Microsoft’s researchers said they would expand their work to other demographic attributes, such as occupation, educational degree and geographic location, which has Reporters Without Borders even more worried.
Interesting how this always seems to be a Pennsylvania thing: MySpace to seek court help to release predator e-mails — pdf
News Corp’s MySpace filed a request on Monday in a Pennsylvania state court to seek guidance on how it can legally provide local authorities with the private e-mails of convicted sex offenders who had lurked on its service.
A federal law prevents Internet service providers such as MySpace from turning over a user’s electronic communications without a search warrant. But obtaining search warrants is difficult for offenders not currently under investigation.
[…] “We got the court order from Pennsylvania Attorney General Corbett, which we can’t comply with,” MySpace general counsel Mike Angus said in a phone interview.
The resolution is seen as a test case for how local U.S. authorities and MySpace can cooperate in sharing information without violating federal law.
Print publishers reacting to a changing distribution and advertising market — what to try when Google is getting all the ad dollars: Publishers Creating Their Own In-House Ad Agencies
Like executives at advertising agencies, Richard D. Beckman and his team talk to managers at consumer brand companies about the customers they want to reach. Four to six weeks later, they present a marketing and advertising plan.
But Mr. Beckman does not run an advertising agency. He is the president of the Condé Nast Media Group, a division of the magazine company that publishes titles like Vogue, Wired and The New Yorker. Over the last five years, Mr. Beckman has developed an agencylike business within Condé Nast’s ad sales unit, generating new revenue by planning events for advertisers and creating advertisements that help sell more magazine pages.
[…] Mr. Beckman’s unit also has the ability to approach celebrities who would do not often work directly with advertisers. For example, Condé Nast arranged for Robert F. Kennedy Jr. to appear in an ad for Lexus that also showcased the Waterkeeper Alliance, a water protection group that Mr. Kennedy heads.
However, there’s a troubling perspective at the heart of this:
Hearst also has a division that does creative work for its largest clients, in formats that include print, online, video, mobile and outdoor. Hearst has modeled its marketing division after an ad agency, said Jeff Hamill, senior vice president of Hearst Integrated Media, complete with a sales staff that serves as account directors, creative teams and researchers.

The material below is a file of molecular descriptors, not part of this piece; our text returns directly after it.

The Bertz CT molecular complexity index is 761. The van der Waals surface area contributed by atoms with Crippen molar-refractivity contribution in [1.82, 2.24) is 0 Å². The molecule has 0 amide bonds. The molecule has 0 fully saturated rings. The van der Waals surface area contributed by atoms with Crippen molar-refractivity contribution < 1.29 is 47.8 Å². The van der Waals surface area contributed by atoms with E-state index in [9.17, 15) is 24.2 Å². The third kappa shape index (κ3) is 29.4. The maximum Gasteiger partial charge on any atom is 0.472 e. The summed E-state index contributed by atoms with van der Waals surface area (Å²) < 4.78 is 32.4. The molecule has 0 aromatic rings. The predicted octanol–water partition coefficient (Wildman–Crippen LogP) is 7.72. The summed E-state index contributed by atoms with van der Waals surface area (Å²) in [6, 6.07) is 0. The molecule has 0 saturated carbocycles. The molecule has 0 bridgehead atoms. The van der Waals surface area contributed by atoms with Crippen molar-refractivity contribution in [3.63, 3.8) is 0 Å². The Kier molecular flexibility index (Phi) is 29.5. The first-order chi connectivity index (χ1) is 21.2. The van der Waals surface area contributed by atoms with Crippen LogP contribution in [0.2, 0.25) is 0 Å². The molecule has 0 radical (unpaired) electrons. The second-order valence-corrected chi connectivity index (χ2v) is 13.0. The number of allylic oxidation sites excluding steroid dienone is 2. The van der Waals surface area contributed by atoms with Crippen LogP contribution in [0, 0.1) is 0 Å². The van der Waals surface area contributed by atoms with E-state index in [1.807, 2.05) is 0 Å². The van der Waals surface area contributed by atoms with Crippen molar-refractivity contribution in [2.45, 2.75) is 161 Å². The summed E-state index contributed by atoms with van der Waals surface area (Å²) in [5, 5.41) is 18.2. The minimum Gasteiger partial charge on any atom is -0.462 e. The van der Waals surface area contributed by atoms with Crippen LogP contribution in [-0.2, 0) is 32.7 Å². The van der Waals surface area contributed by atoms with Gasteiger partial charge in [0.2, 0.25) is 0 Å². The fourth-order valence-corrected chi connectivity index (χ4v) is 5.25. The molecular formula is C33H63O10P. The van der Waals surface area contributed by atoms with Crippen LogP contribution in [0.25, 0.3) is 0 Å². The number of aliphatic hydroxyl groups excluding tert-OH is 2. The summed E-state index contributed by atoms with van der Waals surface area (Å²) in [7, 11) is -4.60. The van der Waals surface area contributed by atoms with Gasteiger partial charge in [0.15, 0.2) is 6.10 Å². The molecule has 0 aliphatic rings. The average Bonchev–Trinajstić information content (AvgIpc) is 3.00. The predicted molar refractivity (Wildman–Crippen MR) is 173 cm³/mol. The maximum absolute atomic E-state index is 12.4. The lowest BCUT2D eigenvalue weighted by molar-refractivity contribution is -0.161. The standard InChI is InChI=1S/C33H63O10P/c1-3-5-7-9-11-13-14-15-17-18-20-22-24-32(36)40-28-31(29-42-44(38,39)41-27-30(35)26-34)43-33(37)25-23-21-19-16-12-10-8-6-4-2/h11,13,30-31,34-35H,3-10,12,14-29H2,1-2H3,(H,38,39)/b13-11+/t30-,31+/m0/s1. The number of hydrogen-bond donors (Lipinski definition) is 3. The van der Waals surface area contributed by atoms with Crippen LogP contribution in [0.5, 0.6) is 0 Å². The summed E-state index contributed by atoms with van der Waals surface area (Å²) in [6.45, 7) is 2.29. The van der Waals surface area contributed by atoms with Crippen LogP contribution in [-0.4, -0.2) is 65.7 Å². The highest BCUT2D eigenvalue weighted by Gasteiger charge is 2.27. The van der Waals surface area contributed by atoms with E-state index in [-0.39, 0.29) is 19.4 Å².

Mr. Hamill said that agencies that buy ads are often involved in the process, but agencies that create ads are not, since Hearst can do that work.
[…] The rate structure means that Condé Nast can often beat ad agencies on price, Mr. Beckman said.
“We don’t have to make money from our creative, because we make money from our media,” he said.
Some advertisers think that’s the way it should be. […]
For the 30th anniversary of “Exodus,” which Time magazine called the best album of the 20th Century, Island Records, a subsidiary of the Universal Music Group, produced 4,000 of the gizmos, which are loaded not only with the original 10 songs but also with additional tracks and concert video footage of Marley, who died in 1981. The memory sticks, which plug in to a computer’s U.S.B. ports, will be priced at $44.99.
The high price reflects not only the extra content on the memory stick, but also the fact that the stick itself can be reused for other purposes. U.S.B. flash drives are generally sold empty, for the purpose of transferring data from one computer to another, but with the Bob Marley U.S.B. stick — as with others that store music — the entertainment can be downloaded to a computer and the device wiped clean.
The idea that technology could enlarge, rather than replace, existing sales intrigued David Shanks, chief executive of Penguin Group (USA). “There are millions of gadgets out there where we could sell a lot of product digitally,” said Mr. Shanks, before turning his attention to the keynote address by Alan Greenspan, the former Federal Reserve chairman, who appeared with his wife, the NBC correspondent Andrea Mitchell, to promote Mr. Greenspan’s forthcoming memoir, “The Age of Turbulence.” (Penguin is hoping to sell a lot of copies of the book — in whatever form — to recover the $8.5 million advance it is paying Mr. Greenspan.)